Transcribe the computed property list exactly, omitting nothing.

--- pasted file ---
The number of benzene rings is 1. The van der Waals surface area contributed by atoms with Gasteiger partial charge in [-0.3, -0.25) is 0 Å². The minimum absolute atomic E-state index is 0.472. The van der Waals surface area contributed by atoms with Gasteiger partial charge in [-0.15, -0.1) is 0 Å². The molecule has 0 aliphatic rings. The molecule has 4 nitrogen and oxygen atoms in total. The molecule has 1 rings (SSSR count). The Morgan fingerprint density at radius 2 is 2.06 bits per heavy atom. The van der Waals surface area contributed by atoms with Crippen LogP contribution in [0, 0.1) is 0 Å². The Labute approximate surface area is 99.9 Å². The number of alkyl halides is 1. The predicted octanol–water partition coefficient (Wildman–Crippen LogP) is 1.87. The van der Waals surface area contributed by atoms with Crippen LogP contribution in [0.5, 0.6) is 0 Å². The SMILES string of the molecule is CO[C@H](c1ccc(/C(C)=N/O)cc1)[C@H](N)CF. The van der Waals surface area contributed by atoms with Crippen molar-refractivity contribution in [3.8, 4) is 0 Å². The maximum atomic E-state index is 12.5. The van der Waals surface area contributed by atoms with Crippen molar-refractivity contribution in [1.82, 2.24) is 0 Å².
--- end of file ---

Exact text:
The number of benzene rings is 1. The van der Waals surface area contributed by atoms with Gasteiger partial charge in [-0.3, -0.25) is 0 Å². The minimum absolute atomic E-state index is 0.472. The van der Waals surface area contributed by atoms with Gasteiger partial charge in [-0.15, -0.1) is 0 Å². The molecule has 0 aliphatic rings. The molecule has 4 nitrogen and oxygen atoms in total. The molecule has 1 rings (SSSR count). The Morgan fingerprint density at radius 2 is 2.06 bits per heavy atom. The van der Waals surface area contributed by atoms with Crippen LogP contribution in [0, 0.1) is 0 Å². The Labute approximate surface area is 99.9 Å². The number of alkyl halides is 1. The predicted octanol–water partition coefficient (Wildman–Crippen LogP) is 1.87. The van der Waals surface area contributed by atoms with Crippen LogP contribution in [0.5, 0.6) is 0 Å². The SMILES string of the molecule is CO[C@H](c1ccc(/C(C)=N/O)cc1)[C@H](N)CF. The van der Waals surface area contributed by atoms with Crippen molar-refractivity contribution in [3.8, 4) is 0 Å². The maximum atomic E-state index is 12.5. The van der Waals surface area contributed by atoms with Crippen molar-refractivity contribution in [1.82, 2.24) is 0 Å².